News & ToursSeptember 27, 2010

Why Europe can't lose (or so they hope)

NEWPORT, Wales - As the first American journalist to arrive at Celtic Manor Resort for Cwpan Ryder (as translated by the natives), we're already wondering whether or not it would be worthwhile to stay and actually see who wins the 38th edition of this biennial competition, where the host Europeans are heavily favored and the partisans heavily armed with supporting arguments for said favored status.

Apparently, there are any number of factors that will contribute to the Americans' demise. Here are some, in no particular order, that we've already sampled:

-- The Europeans' home course advantage, which, amazingly, only happens every four years;

-- Tiger Woods and his anticipated entourage (or lack of one);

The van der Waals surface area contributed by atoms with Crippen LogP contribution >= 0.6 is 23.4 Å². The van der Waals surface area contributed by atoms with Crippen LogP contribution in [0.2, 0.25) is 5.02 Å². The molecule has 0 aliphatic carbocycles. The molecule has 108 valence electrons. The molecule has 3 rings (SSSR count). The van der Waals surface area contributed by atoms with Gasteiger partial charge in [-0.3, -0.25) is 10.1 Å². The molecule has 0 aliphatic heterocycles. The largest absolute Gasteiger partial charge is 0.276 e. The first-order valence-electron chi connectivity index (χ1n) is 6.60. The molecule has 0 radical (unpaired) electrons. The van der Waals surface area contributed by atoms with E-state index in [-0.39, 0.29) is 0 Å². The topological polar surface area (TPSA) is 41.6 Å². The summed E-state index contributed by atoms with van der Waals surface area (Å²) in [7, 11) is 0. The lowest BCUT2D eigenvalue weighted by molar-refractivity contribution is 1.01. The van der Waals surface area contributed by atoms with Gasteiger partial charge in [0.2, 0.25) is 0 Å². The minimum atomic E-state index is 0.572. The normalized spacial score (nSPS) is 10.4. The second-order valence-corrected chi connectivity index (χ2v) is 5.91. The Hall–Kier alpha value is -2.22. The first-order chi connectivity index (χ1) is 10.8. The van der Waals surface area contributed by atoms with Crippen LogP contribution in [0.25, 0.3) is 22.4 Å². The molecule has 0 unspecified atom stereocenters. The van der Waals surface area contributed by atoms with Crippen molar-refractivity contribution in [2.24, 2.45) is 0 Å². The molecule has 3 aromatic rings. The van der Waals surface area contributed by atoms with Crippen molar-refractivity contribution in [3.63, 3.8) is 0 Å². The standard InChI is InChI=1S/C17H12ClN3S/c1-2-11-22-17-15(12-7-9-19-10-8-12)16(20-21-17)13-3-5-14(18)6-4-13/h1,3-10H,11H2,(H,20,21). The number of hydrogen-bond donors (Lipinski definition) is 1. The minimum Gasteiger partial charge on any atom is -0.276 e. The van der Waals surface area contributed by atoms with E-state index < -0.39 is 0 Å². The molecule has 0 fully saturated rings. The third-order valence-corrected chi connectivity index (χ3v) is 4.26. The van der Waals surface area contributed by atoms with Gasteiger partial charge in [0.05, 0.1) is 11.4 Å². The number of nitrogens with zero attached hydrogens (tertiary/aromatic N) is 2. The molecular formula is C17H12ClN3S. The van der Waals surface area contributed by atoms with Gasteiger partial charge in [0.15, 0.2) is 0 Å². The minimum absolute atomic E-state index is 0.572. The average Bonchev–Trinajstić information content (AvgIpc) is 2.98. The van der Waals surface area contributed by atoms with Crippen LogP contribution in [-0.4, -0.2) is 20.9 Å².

-- Lisa Pavin's fashion sense. OK, the Brits seem to approve, though, since an enlarged photo of the Captainess' sultry flag-draped pose for Avid Golfer Magazine was the centerpiece of a Sunday Times Ryder Cup preview page;

-- Padraig Harrington's closing 64 Sunday at the Vivendi Cup in Paris, which now surely spells doom for USA;

-- American Ryder Cuppers' poor showing (with the exception of winner Jim Furyk) at the Tour Championship. Apparently, Furyk doesn't cancel out Harrington;

-- The Americans' individual Ryder Cup records, which are more dreadful than the weather forecast;

-- The weather. Nice today. Rain through Sunday. What's Welsh for "ark"?

We should have known what we were in for the moment we landed in Dublin on our way to Cardiff, the capitol of Wales. The customs agent, a notably serious man, asked my business on this trip.

"Just passing through on my way to the Ryder Cup," I replied simply and cautiously, given his humorless demeanor.

But then he brightened. "Good man. Ah, well, have fun. My condolences in advance for your loss this week."

Well.

Not sure Daniel didn't have it better in the Lions' Den. Less heckling for sure. And no having to answer for Tiger, either.

-- Dave Shedloski

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